Arena scores with old-fashioned `Old Settler'


January 31, 2000|By J. Wynn Rousuck | J. Wynn Rousuck,SUN THEATER CRITIC

Arena Players has nabbed a hot new play -- John Henry Redwood's "The Old Settler." But it's also a nice old-fashioned play with the kind of characters you can care about. And, it's receiving a heartwarming local premiere under the direction of Amini Johari-Courts.

Set in the 1940s, "The Old Settler" tells the story of two middle-aged sisters in Harlem who take in a young male boarder. The sisters haven't always gotten along, and the boarder -- a Southerner with the unusual first name of "Husband" -- quickly stirs up old tensions.

A combination hayseed and mama's boy, affably played by Moreno Brown, Husband has come north searching for his sweetheart, Lou Bessie. But Lou Bessie isn't the girl he remembers. She's even changed her name to Charmaine.

Judi Anderson brings just the right nasty panache to Lou Bessie, who's the kind of hard-drinking, hard-living, man-crazy woman who used to be called a hussy. Lou Bessie doesn't like it down South; Husband doesn't like it up North, and compromise does not seem to be in the picture.

So, Husband transfers his affections to his landlady, Elizabeth Borny, depicted by Nura Saleema Bey as the soul of kindness. Elizabeth is old enough to be his mother, which is clearly part of the attraction. In the words of her sharp-tongued sister, Quilly -- portrayed with brash humor and more than a dash of intolerance by Sandra J. Meekins -- he's "a mama's boy looking for a new mama."

Elizabeth is the play's "old settler," a pejorative used by Lou Bessie to describe a middle-aged woman who's never been married and has no prospects. Elizabeth isn't too old to have her head turned, however, and Bey is adorable without being cloying as a grown woman giving in to one last chance to feel like a teen-ager.

The effect this romantic relationship has on the already strained sibling bond between Elizabeth and Quilly is the crux of the play, and even though you see it coming, the outcome is portrayed with conviction and genuine feeling by Bey and Meekins. (As is Arena's custom, all roles are double-cast; different actors will perform on different nights.)

"The Old Settler" has been one of the more popular new plays at regional theaters across the country, and Arena Players is lucky to have been able to add it to the season as a last-minute substitution. The plot, and even the characters, are fairly predictable, but in this case that also means they're touchingly recognizable.

Show times at Arena Players, 801 McCulloh St., are 8: 30 p.m. Fridays, 7: 30 p.m. Saturdays and 4 p.m. Sundays, through Feb. 13. Tickets are $15. Call 410-728-6500.

Benefit with the Bard

In other Arena Players news, Baltimore-born actor Charles S. Dutton will give two benefit performances of "An Evening of Shakespeare" at the theater at 8 p.m. Saturday and Sunday. He has selected seven area actors to appear with him in this anthology of Shakespearean scenes.

Dutton starred in the Fox television series "Roc" and directed the coming HBO miniseries "The Corner." He is a graduate of Towson University and the Yale School of Drama. Among his theater credits are several lead roles written for him by playwright August Wilson.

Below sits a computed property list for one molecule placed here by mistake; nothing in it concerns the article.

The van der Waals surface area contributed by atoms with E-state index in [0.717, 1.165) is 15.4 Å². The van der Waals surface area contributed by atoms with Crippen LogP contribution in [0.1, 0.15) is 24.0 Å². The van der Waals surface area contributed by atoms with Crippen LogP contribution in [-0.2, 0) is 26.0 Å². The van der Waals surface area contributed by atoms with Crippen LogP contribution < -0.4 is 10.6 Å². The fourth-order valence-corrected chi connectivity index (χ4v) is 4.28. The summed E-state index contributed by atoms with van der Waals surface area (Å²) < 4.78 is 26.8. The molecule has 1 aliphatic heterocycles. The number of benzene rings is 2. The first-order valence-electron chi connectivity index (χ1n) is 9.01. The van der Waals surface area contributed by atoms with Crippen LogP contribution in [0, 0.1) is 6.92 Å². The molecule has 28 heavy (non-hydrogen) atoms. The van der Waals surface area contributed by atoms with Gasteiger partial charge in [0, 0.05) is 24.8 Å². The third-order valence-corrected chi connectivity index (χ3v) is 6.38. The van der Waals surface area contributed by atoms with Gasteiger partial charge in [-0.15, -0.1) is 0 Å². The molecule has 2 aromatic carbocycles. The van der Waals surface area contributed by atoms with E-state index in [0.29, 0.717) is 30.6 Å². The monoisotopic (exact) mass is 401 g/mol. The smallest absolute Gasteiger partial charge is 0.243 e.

Tickets to Saturday's gala performance are $50 and include a reception with Dutton. Tickets to Friday's performance are $25. All proceeds benefit the theater's mission of training local actors. For more information call 410-728-6500.

`War of the Worlds'

The Kennedy Center in Washington has been presenting a series of free performances called the Millennium Stage for nearly three years now. So far, however, none of the performances have been theater pieces. That changes on Feb. 8, when avant garde director Anne Bogart's New York company, SITI, will present "War of the Worlds." The hour-long play is billed as "a radio play by Howard Koch, based on the novel by H.W. Wells, as originally broadcast on Oct. 30, 1938, by the CBS Mercury Theater on the Air, starring Orson Welles."

Show time is 6 p.m. in the Kennedy Center's Grand Foyer. For more information call 1-800-444-1324.

Children's program: 1

The Enoch Pratt Free Library, in association with Port Discovery and The Sun's Reading by 9 program, is sponsoring a theater arts program for 10 children, ages 7 to 9, and their parents or guardians, to be held from 2: 30 p.m. to 4: 30 p.m. Sundays, from March 5 to April 2. The program will culminate in a free public performance on April 2 in Port Discovery's MPT Studio. For information on how to participate, call Betsy Diamant-Cohen at 410-864-2716.

Children's program: 2

Pumpkin Theatre is offering after-school classes for children ages 6 to 12 on Tuesdays from Feb. 29 to May 9. Creative drama will be taught from 4: 30 to 5: 30 p.m. and will emphasize creativity, developmental skills and discipline; the cost is $135. A Performance Program, highlighting on-stage training, will be taught from 5: 45 p.m. to 7 p.m.; the cost is $150. All classes are held at Brown Memorial Presbyterian Church, 6200 N. Charles St. The registration deadline is Feb. 18. For more information call 410-828-1814.

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